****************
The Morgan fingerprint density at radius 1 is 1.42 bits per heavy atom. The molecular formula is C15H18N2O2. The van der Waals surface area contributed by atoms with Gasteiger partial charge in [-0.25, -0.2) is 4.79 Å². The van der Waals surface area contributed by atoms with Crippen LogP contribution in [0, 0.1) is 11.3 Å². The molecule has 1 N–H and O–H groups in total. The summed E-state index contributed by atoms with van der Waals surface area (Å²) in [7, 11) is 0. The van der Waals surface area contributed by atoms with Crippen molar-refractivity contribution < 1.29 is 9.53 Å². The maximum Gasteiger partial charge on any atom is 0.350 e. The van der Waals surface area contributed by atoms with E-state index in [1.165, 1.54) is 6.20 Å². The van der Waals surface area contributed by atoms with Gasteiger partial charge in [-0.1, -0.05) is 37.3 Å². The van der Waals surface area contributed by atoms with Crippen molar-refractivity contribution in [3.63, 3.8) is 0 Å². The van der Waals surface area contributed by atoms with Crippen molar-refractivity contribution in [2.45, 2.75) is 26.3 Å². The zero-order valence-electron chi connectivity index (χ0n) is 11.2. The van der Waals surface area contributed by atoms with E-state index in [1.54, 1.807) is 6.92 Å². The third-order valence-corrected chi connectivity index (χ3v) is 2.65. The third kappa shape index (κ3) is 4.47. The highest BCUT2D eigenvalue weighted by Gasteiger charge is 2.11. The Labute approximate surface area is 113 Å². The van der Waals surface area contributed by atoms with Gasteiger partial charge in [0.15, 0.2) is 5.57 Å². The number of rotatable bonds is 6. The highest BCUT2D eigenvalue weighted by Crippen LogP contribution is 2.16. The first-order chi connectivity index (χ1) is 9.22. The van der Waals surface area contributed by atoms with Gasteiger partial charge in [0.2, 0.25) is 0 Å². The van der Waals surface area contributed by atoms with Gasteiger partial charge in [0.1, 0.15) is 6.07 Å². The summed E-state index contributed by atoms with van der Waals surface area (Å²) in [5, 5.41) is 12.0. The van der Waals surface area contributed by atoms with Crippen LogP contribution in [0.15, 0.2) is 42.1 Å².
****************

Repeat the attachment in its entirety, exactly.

The Morgan fingerprint density at radius 1 is 1.42 bits per heavy atom. The molecular formula is C15H18N2O2. The van der Waals surface area contributed by atoms with Gasteiger partial charge in [-0.25, -0.2) is 4.79 Å². The van der Waals surface area contributed by atoms with Crippen LogP contribution in [0, 0.1) is 11.3 Å². The molecule has 1 N–H and O–H groups in total. The summed E-state index contributed by atoms with van der Waals surface area (Å²) in [7, 11) is 0. The van der Waals surface area contributed by atoms with Crippen molar-refractivity contribution < 1.29 is 9.53 Å². The maximum Gasteiger partial charge on any atom is 0.350 e. The van der Waals surface area contributed by atoms with E-state index in [1.165, 1.54) is 6.20 Å². The van der Waals surface area contributed by atoms with Gasteiger partial charge in [-0.1, -0.05) is 37.3 Å². The van der Waals surface area contributed by atoms with Crippen molar-refractivity contribution in [3.63, 3.8) is 0 Å². The van der Waals surface area contributed by atoms with Crippen molar-refractivity contribution in [2.45, 2.75) is 26.3 Å². The zero-order valence-electron chi connectivity index (χ0n) is 11.2. The van der Waals surface area contributed by atoms with E-state index in [1.54, 1.807) is 6.92 Å². The third-order valence-corrected chi connectivity index (χ3v) is 2.65. The third kappa shape index (κ3) is 4.47. The highest BCUT2D eigenvalue weighted by Gasteiger charge is 2.11. The Labute approximate surface area is 113 Å². The van der Waals surface area contributed by atoms with Gasteiger partial charge in [0.15, 0.2) is 5.57 Å². The number of rotatable bonds is 6. The highest BCUT2D eigenvalue weighted by Crippen LogP contribution is 2.16. The first-order chi connectivity index (χ1) is 9.22. The van der Waals surface area contributed by atoms with Gasteiger partial charge in [0.2, 0.25) is 0 Å². The van der Waals surface area contributed by atoms with Gasteiger partial charge in [0.1, 0.15) is 6.07 Å². The summed E-state index contributed by atoms with van der Waals surface area (Å²) in [5, 5.41) is 12.0. The van der Waals surface area contributed by atoms with Crippen LogP contribution in [0.15, 0.2) is 42.1 Å².